US, Chinese children differ in commitment to parents over time

May 11, 2011
University of Illinois psychology professor Eva Pomerantz (left), student Lili Qin and their colleagues found that American children's sense of obligation to their parents and desire to please them by doing well in school declined in the seventh and eighth grades, while Chinese students generally maintained their feelings of obligation and increased their motivation to please their parents with their academic achievements. Qin holds a Chinese greeting card offering the recipient good luck with academics in the new year. Credit: L. Brian Stauffer

According to a new study, American, but not Chinese, children's sense of responsibility to their parents tends to decline in the seventh and eighth grades, a trend that coincides with declines in their academic performance.

The study, in the journal Child Development, found no difference between American and Chinese students' of responsibility to their at the beginning of the seventh grade. The American children's sense of obligation to their parents and desire to please them by doing well in school declined over the next two years, however, while the Chinese students generally maintained their feelings of obligation and increased their to please their parents with their .

"These different trends are notable because when children were able to maintain a sense of responsibility to their parents, they were not only more motivated and engaged in school, but also earned better grades over time," said University of Illinois psychology professor Eva Pomerantz, who led the study. "Chinese children's maintenance of a sense of responsibility to their parents may protect them against the decline so common among American middle schoolers in their engagement and achievement in school."

The study, which also included researchers at the Chinese University of Hong Kong and Beijing Normal University, involved 825 students in suburban Chicago and suburban Beijing.

In four sets of surveys given over two years beginning in the seventh grade, researchers asked the students about their attitudes toward parents and school. The researchers also tracked the students' grades.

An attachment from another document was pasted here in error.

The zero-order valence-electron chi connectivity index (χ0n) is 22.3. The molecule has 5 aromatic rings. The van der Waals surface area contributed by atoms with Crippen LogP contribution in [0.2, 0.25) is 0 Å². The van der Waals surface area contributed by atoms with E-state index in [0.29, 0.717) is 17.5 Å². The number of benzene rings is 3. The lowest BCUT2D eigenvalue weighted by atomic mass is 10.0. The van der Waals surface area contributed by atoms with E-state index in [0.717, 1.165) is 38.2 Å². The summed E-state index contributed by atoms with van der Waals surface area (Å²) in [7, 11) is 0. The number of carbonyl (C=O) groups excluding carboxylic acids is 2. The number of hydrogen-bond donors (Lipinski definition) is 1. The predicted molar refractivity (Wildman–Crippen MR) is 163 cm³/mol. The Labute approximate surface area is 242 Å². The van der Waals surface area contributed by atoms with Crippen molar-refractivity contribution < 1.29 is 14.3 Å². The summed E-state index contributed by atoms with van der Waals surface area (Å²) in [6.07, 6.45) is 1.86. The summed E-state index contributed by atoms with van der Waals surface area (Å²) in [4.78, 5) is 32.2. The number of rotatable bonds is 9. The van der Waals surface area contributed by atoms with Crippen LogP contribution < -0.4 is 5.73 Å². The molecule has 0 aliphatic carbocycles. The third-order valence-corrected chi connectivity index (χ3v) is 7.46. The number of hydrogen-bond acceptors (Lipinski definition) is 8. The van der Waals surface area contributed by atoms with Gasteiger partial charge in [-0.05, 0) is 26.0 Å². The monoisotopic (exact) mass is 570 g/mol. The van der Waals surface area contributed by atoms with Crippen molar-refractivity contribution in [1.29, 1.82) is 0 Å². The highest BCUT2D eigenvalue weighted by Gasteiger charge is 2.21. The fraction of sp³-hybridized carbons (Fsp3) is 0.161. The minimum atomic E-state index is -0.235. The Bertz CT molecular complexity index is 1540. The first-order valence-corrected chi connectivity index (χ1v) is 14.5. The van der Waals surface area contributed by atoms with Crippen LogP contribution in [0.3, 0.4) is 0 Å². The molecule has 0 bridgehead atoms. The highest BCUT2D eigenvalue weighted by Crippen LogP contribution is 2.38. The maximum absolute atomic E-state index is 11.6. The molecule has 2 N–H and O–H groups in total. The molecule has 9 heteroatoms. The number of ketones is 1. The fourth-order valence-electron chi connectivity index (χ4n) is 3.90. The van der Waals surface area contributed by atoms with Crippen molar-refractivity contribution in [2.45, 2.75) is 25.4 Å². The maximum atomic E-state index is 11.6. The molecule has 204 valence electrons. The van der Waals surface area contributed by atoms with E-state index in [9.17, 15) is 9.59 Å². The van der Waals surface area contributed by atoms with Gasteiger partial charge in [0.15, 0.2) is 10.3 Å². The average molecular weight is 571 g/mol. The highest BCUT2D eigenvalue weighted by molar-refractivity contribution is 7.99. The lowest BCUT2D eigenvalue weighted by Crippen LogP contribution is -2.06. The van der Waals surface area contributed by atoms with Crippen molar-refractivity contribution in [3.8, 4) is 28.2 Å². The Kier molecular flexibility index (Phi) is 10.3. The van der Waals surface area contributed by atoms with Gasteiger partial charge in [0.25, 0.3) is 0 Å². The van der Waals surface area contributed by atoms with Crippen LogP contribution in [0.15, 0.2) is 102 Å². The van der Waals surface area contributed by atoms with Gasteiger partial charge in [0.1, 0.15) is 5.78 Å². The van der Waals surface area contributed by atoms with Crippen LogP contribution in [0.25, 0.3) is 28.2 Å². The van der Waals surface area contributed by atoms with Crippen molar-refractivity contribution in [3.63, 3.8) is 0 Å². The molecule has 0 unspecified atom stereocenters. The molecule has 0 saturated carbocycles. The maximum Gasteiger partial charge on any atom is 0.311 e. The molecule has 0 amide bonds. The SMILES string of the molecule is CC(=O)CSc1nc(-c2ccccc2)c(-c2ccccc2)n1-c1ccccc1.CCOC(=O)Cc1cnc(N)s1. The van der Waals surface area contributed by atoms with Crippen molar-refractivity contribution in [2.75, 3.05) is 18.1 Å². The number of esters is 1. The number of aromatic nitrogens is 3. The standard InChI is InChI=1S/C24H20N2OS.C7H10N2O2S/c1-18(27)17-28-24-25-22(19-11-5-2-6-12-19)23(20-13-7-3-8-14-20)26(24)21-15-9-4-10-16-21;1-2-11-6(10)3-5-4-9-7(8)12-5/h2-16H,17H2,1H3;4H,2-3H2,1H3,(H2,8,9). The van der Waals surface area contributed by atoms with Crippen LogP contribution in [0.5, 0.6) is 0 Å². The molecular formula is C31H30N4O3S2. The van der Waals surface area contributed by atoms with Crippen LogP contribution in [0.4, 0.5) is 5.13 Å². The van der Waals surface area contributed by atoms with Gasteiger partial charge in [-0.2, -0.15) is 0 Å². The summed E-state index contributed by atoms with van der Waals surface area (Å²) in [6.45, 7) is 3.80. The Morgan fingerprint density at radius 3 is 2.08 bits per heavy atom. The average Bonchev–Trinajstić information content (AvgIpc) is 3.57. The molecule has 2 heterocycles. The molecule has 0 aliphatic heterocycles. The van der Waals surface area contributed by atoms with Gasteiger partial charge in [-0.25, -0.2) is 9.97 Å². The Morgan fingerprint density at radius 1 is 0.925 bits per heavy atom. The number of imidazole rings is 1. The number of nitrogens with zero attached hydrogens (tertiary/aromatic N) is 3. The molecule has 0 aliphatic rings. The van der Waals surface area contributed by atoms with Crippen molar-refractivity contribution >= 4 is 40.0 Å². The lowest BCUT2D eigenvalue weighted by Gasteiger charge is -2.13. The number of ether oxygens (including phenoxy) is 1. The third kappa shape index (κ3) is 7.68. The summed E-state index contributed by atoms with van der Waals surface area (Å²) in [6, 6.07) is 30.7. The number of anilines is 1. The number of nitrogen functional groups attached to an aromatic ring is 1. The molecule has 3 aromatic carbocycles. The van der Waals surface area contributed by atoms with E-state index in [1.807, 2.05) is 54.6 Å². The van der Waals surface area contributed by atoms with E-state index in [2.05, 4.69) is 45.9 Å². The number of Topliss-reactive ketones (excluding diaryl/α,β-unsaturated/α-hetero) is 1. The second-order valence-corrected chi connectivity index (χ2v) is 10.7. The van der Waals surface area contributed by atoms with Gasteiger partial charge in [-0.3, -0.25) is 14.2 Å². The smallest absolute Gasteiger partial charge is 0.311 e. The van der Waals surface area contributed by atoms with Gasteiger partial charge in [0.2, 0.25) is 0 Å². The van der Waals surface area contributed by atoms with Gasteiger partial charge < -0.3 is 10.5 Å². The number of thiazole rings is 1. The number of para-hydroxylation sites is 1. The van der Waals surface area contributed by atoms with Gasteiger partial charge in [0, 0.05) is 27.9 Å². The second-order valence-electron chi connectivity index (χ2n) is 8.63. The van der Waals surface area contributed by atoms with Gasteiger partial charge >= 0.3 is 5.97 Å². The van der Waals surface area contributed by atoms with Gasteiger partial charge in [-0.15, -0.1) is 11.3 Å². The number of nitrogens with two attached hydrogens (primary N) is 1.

"These findings are important because they suggest that one reason American children become less engaged in school during adolescence is that they do not feel a sense of commitment to their families," Pomerantz said. "Because of the benefits for children academically, we need to identify how parents can foster a sense of responsibility in children."

More information: "Changes in Early Adolescents' Sense of Responsibility to Their Parents in the United States and China: Implications for Their Academic Functioning," Child Development.

Related Stories

Recommended for you

Depression changes structure of the brain, study suggests

July 21, 2017
Changes in the brain's structure that could be the result of depression have been identified in a major scanning study.

Many kinds of happiness promote better health, study finds

July 21, 2017
A new study links the capacity to feel a variety of upbeat emotions to better health.

Study examines effects of stopping psychiatric medication

July 20, 2017
Despite numerous obstacles and severe withdrawal effects, long-term users of psychiatric drugs can stop taking them if they choose, and mental health care professionals could be more helpful to such individuals, according ...

Study finds gene variant increases risk for depression

July 20, 2017
A University of Central Florida study has found that a gene variant, thought to be carried by nearly 25 percent of the population, increases the odds of developing depression.

In making decisions, are you an ant or a grasshopper?

July 20, 2017
In one of Aesop's famous fables, we are introduced to the grasshopper and the ant, whose decisions about how to spend their time affect their lives and future. The jovial grasshopper has a blast all summer singing and playing, ...

Perceiving oneself as less physically active than peers is linked to a shorter lifespan

July 20, 2017
Would you say that you are physically more active, less active, or about equally active as other people your age?

0 comments

Please sign in to add a comment. Registration is free, and takes less than a minute. Read more

Click here to reset your password.
Sign in to get notified via email when new comments are made.